Latest News
Southern Sudan set to be new frontier for business
By [unknown placeholder $article.art_field1$]
Jan 27, 2011 - 6:01:48 AM  

Southern Sudan set to be new frontier for business

From David McKenzie, CNNc/div>

"First in is always great, because you can always leverage that position of first in. It helps win the hearts and minds of the consumers when you're first in."

While there is plenty of hope for the future, foreign companies may have to build even the most fundamental parts of the economy.

In Southern Sudan, most people can't read and write. Few have any skills and there is little infrastructure.

The workforce is plagued by absenteeism and getting parts and maintaining them can be a headache. When it comes to running a brewery, everything but the water needs to be imported.

But African investors, at least, are sensing a business opportunity.

"I certainly think there is a lot of interest already," says Zach Vertin, an analyst from International Crisis group.

"It may take some time for a broader pool of investors for interest to take hold.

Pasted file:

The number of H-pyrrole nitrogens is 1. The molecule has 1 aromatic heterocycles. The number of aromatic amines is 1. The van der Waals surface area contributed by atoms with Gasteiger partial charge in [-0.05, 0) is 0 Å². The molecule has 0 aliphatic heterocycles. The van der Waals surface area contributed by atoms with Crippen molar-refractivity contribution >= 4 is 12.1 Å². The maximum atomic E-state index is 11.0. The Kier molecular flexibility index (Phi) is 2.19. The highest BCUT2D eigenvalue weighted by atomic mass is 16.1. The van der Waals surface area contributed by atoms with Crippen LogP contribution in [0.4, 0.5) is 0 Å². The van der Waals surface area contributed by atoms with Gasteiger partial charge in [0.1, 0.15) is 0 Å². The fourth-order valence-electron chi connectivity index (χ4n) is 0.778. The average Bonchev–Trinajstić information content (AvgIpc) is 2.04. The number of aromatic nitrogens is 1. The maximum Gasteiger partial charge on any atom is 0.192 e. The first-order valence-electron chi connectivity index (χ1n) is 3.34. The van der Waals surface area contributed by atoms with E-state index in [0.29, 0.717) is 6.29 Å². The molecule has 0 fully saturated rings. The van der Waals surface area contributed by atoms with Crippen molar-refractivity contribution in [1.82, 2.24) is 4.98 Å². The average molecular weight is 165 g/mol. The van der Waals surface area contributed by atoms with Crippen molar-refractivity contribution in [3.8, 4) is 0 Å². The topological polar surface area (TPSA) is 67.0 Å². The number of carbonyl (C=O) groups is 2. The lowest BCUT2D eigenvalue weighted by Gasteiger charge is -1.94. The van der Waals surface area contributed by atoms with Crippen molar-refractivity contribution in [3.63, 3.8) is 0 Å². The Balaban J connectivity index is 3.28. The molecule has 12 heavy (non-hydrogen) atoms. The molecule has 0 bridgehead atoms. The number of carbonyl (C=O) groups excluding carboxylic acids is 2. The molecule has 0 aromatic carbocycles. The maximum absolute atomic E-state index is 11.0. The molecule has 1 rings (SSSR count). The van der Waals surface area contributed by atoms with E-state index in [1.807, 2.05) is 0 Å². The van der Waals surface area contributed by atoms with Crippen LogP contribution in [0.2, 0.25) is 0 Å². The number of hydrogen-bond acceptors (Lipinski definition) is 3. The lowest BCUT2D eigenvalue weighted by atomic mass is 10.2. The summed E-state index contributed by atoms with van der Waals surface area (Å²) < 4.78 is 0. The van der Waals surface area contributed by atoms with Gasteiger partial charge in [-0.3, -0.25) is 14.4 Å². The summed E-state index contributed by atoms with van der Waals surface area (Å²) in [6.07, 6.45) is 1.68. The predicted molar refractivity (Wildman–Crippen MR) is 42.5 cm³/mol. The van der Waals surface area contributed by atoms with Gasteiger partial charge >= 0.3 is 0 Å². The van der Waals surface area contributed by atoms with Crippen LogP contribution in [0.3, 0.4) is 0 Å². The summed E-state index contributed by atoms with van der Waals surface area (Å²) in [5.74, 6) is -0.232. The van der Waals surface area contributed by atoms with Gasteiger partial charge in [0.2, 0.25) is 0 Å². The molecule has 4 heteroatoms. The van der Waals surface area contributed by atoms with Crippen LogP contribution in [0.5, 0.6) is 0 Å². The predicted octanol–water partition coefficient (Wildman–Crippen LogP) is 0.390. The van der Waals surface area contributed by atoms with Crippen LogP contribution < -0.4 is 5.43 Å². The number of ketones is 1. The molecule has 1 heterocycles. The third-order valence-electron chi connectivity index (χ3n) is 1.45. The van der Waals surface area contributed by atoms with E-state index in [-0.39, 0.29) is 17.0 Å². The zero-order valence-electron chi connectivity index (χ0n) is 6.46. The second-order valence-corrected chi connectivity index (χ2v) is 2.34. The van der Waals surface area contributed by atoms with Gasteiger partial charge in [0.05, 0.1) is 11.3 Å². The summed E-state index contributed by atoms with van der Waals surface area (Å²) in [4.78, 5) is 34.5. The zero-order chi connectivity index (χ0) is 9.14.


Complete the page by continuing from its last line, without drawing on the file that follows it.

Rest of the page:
"We have already seen huge investment from the region; Ugandans are driving cars and building houses, Eritreans are opening businesses, Kenyans are developing new business plans together with South Sudan, so it may start from the region."

Oil is the biggest asset in Sudan, providing more than 90% of revenue. But economists believe it's not enough to build an economy from scratch.

"The government has a very good investment-promotion act," says Alsworth-Elvey.

"They have an investment-friendly taxation act, but more importantly they understand they have to broaden their base of revenue and not solely rely on oil. So they created a great environment for investment in any sector here."

Diana Hassan was trained as a chemical engineer in the UK. The brewery poached her for its head of quality control when she made a trip home.

"I needed to contribute to my own society," she says.

"I needed to give back what they have given into me, because I left when I was very young. So I felt that it would be helpful for me to come back, to be part of the developing society."

While most investors are waiting to see what happens before they jump in, there is optimism that they will come.

"It's not every day you see a new country," says Bizmark Roma, SSBL's brew master.

"Investors have to come. It's a new market."

© Copyright by